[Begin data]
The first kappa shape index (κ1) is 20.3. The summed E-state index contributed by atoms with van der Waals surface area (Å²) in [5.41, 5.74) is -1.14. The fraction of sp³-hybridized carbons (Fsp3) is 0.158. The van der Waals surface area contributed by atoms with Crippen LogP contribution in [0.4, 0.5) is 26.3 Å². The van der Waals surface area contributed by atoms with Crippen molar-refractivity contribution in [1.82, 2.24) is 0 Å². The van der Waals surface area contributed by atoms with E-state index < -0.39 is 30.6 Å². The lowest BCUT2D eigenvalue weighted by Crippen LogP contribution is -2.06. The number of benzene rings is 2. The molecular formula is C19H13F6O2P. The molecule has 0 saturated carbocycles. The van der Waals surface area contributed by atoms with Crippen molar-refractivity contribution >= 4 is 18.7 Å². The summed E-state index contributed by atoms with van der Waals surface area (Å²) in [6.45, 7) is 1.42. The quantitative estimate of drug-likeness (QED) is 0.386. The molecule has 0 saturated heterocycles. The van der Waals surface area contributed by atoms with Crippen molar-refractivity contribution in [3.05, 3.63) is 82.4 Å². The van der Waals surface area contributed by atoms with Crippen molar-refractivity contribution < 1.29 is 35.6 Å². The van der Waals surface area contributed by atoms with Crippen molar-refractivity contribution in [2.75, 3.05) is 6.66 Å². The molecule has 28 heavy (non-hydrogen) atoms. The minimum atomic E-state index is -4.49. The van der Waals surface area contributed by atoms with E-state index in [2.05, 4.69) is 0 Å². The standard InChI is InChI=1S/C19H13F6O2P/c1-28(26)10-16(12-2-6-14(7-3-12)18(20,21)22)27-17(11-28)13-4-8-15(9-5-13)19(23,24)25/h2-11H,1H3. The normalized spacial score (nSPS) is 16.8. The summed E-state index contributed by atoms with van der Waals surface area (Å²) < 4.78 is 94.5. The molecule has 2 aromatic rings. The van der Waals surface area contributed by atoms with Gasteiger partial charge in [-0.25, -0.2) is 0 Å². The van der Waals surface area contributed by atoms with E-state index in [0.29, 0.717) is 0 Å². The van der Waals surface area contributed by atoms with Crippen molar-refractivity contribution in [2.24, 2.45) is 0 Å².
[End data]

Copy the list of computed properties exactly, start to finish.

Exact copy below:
The first kappa shape index (κ1) is 20.3. The summed E-state index contributed by atoms with van der Waals surface area (Å²) in [5.41, 5.74) is -1.14. The fraction of sp³-hybridized carbons (Fsp3) is 0.158. The van der Waals surface area contributed by atoms with Crippen LogP contribution in [0.4, 0.5) is 26.3 Å². The van der Waals surface area contributed by atoms with Crippen molar-refractivity contribution in [1.82, 2.24) is 0 Å². The van der Waals surface area contributed by atoms with E-state index < -0.39 is 30.6 Å². The lowest BCUT2D eigenvalue weighted by Crippen LogP contribution is -2.06. The number of benzene rings is 2. The molecular formula is C19H13F6O2P. The molecule has 0 saturated carbocycles. The van der Waals surface area contributed by atoms with Crippen molar-refractivity contribution >= 4 is 18.7 Å². The summed E-state index contributed by atoms with van der Waals surface area (Å²) in [6.45, 7) is 1.42. The quantitative estimate of drug-likeness (QED) is 0.386. The molecule has 0 saturated heterocycles. The van der Waals surface area contributed by atoms with Crippen molar-refractivity contribution in [3.05, 3.63) is 82.4 Å². The van der Waals surface area contributed by atoms with Crippen molar-refractivity contribution < 1.29 is 35.6 Å². The van der Waals surface area contributed by atoms with Crippen molar-refractivity contribution in [2.75, 3.05) is 6.66 Å². The molecule has 28 heavy (non-hydrogen) atoms. The minimum atomic E-state index is -4.49. The van der Waals surface area contributed by atoms with E-state index in [2.05, 4.69) is 0 Å². The standard InChI is InChI=1S/C19H13F6O2P/c1-28(26)10-16(12-2-6-14(7-3-12)18(20,21)22)27-17(11-28)13-4-8-15(9-5-13)19(23,24)25/h2-11H,1H3. The normalized spacial score (nSPS) is 16.8. The summed E-state index contributed by atoms with van der Waals surface area (Å²) < 4.78 is 94.5. The molecule has 2 aromatic rings. The van der Waals surface area contributed by atoms with Gasteiger partial charge in [-0.25, -0.2) is 0 Å². The van der Waals surface area contributed by atoms with E-state index in [0.29, 0.717) is 0 Å². The van der Waals surface area contributed by atoms with Crippen molar-refractivity contribution in [2.24, 2.45) is 0 Å².